Thursday, May 29, 2014

FDA requires warnings on sun tanning devices

CANCER DIGEST – May 29, 2014 – The FDA today announced that it has reclassified tanning beds and sunlamps as posing a “moderate-risk” for skin cancer, up from the previous classification of “low-risk.” The order also requires that sunlamp products carry a visible black-box warning on the device that explicitly states that the sunlamp product should not be used on persons under the age of 18 years. According to the American Academy of Dermatology, people who have been exposed to UV radiation from indoor tanning experience a 59 percent increase in the risk of melanoma, the deadliest type of skin cancer. This risk increases each time they use a sunlamp product. In addition, certain marketing materials for sunlamp products and UV lamps must include additional and specific warning statements and contraindications.

Wednesday, May 28, 2014

Promising target for treating leukemia

Courtesy – Institute for Research in Immunology and
Cancer of Université de Montréal
CANCER DIGEST – May 28, 2014 – A group of researchers at the Institute for Research in Immunology and Cancer of Université de Montréal have identified a gene responsible for tumor progression in leukemia. The gene, known as Brg1, plays a key role in leukemia stem cells that are the root cause of the disease, and lead to treatment resistance and relapse. The researchers led by Julie Lessard say that when the gene is removed from the leukemic cells they no longer divide, thus effectively shutting down the disease progression. If drugs can be developed that block the drug, it might lead to effective treatment for leukemia and other cancers. Their study was published in the journal Blood.

Tuesday, May 27, 2014

Phase 2 results in CPXcitement for AML

YouTube courtesy Leukemia and
Lymphoma Society of Canada
CANCER DIGEST – May 27, 2014 – Results from a small phase 2 clinical trial of a new chemotherapy for acute myeloid leukemia (AML) were favorable enough that researchers at the Moffitt Cancer Center in Tampa, FL, are now recruiting for a larger comparison clinical trial to determine effectiveness. AML is an aggressive blood cancer with very low rates of treatment success. The new drug called CPX-351 “encapsulates” two chemotherapy drugs, cytarabine and daunorubici, in a lipid shell that maintains the effective ratio of the two drugs until delivery to the tumor. In the early trial of 126 newly diagnosed AML patients those who received CPX-351 and whose AML arose out of a previously diagnosed hematologic disorder, such as myelodysplastic syndrome, had higher rates of remission and survived longer, although the objective of the trial was to determine the safest, most effective dose, not survival. The phase 3 CPX-351 clinical trial is currently open and recruiting patients and is designed to measure survival. Those interested in learning more about study should contact Clinical Research Coordinator Nancy Hillgruber at The results from the phase 2 study appeared in the May 22, 2014 journal Blood. An accompanying editorial explains why researchers are optimistic about CPX-351.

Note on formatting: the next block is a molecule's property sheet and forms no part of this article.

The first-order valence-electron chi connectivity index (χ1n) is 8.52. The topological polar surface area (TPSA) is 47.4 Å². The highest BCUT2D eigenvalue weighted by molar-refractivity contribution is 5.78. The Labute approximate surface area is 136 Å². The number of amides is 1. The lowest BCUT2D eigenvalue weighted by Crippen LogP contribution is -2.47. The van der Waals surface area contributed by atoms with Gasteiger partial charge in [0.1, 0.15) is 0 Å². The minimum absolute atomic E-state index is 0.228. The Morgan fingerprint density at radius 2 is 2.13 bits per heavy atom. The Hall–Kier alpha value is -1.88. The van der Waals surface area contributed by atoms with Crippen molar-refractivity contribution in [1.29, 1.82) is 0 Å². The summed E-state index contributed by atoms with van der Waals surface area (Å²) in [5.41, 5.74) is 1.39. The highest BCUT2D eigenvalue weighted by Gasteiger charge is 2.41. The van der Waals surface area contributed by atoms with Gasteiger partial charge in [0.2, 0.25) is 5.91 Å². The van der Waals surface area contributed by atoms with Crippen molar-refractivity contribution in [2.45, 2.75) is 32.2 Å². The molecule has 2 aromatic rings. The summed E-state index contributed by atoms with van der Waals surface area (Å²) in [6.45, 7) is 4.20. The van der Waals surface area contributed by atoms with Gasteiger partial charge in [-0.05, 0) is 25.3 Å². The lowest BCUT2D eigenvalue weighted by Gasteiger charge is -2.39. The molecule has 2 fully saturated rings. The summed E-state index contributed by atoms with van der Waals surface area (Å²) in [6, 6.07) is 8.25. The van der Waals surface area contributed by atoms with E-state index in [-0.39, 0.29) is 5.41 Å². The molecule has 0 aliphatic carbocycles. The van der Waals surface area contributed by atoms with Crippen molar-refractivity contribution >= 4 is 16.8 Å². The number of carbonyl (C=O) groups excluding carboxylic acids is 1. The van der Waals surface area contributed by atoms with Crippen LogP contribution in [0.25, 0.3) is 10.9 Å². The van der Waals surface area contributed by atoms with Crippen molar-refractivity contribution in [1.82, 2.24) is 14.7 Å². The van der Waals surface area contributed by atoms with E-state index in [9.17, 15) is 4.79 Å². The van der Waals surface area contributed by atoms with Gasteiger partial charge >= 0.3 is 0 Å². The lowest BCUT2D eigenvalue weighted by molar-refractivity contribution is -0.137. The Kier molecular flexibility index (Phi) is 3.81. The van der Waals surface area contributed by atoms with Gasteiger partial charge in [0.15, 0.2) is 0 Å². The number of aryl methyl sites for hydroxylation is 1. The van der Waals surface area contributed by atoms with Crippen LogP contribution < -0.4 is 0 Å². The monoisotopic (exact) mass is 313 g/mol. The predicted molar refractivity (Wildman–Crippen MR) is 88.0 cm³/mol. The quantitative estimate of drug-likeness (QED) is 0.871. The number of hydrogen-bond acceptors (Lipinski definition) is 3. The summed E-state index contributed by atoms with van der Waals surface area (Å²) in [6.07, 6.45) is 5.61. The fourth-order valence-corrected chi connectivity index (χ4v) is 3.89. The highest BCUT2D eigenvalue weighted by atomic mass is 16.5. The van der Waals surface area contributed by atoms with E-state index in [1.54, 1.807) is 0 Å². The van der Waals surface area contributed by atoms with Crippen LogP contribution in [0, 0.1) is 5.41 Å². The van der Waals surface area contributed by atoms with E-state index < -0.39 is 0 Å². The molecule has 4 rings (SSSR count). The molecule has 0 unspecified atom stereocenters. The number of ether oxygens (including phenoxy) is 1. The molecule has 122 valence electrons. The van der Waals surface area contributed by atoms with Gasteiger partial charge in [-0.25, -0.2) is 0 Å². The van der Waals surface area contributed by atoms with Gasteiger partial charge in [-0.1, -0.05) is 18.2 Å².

Thursday, May 22, 2014

New FDA-approved drugs offer hope for melanoma

YouTube courtesy of Hashem
CANCER DIGEST – May 22, 2014 – Since 2011 the FDA has approved two  melanoma drugs, Zelboraf (vemurafenib) and Tafinlar (dabrafenib), and a combination treatment using Mekinist (trametinib) and Tafinlar, which have shown in clinical trials to shrink tumors in about half of melanoma patients. In another clinical trial using Zelboraf and Yervoy (ipilimumab) patients lived longer than if they had received conventional chemotherapy.  Yervoy is a new class of immunotherapy approved for melanoma that cannot be treated with surgery. It blocks a normal protein that thwarts certain immune system cells, called T cells. Yervoy helps the T cells recognize the cancer cells and attack them. All of these drugs appear to work in people whose tumors have a specific gene mutation, called BRAF V600E. By blocking the mutated gene the tumor stops growing and the T cells are able to kill the cancer cells.